As a child of deaf adults, Julita Nunez ’24 was born into two worlds—One where sign language formed the bonds of communication between her and her parents, and the other outside of the home where she used her voice to connect with friends and teachers at school.
Throughout her childhood, growing up in New York City, Nunez saw firsthand how people with disabilities were often at a disadvantage. Advocating for her parents defined her youth, and impacted the ways in which she has interacted with everyone around her. During shopping trips, she would translate between her parents and sales associates, and when they were out to dinner, she would help relay menu selections between her parents and the wait staff.
“I have always strived to make sure that accommodations were being made for them, and to make sure that their voices were being heard. Seeing my parents’ struggles and lack of opportunities made me want to help other people with disabilities and be that additional resource that my parents didn’t have as they were looking for jobs and going through life in general. I learned in high school that people were not always prepared with accommodations for those with disabilities and it made me realize I wanted to be part of that change,” she said.
Now a senior at SUNY Potsdam, Nunez has focused her academic and career goals on helping others. When she first enrolled at the College, she joined the Collegiate Science and Technology Entry Program (CSTEP), which provided her with the support to succeed on campus as she pursued a degree in anthropology. Now, she is giving back to younger students in the program in her role as the CSTEP intern as she meets with her classmates one-on-one to map out their academic paths and help them prepare for their future.
“CSTEP offers opportunities for low-income students, especially from metro areas like New York City, to explore different fields that they may not have had access to back home,” she said. “The greatest benefit of the CSTEP program, at least for me, is the readiness that it provides—preparing students for their undergraduate experience, making sure they’re on track, and helping them figure out their path in life.”
In the Lougheed Center for Applied Learning, she has taken on a similar leadership role as a peer advisor in career services, where she works with students and alumni on their resumes and cover letters. As part of her role, she has been working with incarcerated individuals in the Potdsam@RCF program. In the fall of 2023, she was handed a stack of resumes and cover letters handwritten by inmates who are currently enrolled in the program. To prepare them for life after prison, Nunez carefully edited their documents, and left detailed notes with her recommendations.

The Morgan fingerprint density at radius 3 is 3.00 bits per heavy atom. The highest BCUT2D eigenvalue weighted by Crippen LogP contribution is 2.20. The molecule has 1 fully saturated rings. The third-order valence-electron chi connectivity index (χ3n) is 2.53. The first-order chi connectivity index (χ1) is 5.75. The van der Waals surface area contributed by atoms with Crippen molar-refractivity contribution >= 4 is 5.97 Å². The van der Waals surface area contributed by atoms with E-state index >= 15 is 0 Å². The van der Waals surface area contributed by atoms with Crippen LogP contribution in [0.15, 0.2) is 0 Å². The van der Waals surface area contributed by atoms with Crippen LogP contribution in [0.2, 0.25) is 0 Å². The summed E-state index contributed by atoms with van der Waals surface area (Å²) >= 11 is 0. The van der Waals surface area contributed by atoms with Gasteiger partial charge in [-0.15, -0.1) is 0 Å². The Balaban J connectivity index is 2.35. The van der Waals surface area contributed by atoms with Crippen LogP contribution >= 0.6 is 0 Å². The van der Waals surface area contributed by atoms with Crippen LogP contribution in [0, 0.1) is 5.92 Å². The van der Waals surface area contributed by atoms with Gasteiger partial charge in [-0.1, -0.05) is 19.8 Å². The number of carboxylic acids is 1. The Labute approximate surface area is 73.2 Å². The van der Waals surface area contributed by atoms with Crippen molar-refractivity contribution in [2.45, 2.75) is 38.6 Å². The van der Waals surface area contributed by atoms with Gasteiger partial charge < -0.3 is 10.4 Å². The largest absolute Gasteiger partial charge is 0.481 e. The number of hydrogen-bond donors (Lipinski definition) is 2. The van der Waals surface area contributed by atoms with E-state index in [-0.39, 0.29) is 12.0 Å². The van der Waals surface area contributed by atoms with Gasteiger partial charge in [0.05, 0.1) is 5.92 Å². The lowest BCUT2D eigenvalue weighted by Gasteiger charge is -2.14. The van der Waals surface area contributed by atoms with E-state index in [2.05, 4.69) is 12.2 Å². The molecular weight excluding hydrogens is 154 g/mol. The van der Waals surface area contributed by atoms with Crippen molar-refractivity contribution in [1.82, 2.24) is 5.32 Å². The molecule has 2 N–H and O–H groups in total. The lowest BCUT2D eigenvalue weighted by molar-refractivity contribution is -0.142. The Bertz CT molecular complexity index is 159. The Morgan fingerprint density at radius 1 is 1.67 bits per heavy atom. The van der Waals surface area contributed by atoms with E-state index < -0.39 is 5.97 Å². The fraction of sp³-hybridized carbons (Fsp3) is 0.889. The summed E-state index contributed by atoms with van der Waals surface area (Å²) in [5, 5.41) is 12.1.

“She wrote them all on sticky notes. The resumes and cover letters were covered, they looked like they were feathered," said Jenica Rogers, executive director for the Lougheed Learning Commons. "She was really thoughtful about it and focused on helping these guys. I’m so grateful for her because she made it possible for us to offer the same comparable service to those students that we offer to our students that we see face to face.”
As Nunez wraps up her final semester at SUNY Potsdam, she is looking ahead to a rewarding career focused on serving the needs of others. “My goal after graduating from SUNY Potsdam is to become a career counselor, either working for non-profits, the incarcerated, the disabled, or working in high education,” she said. “Potsdam has helped me find myself in terms of the work I want to do. The community, the friendships, both personal and professional, those are the things I will take with me forever, because they have shaped me into the person I am today.”
Article and photos by Jason Hunter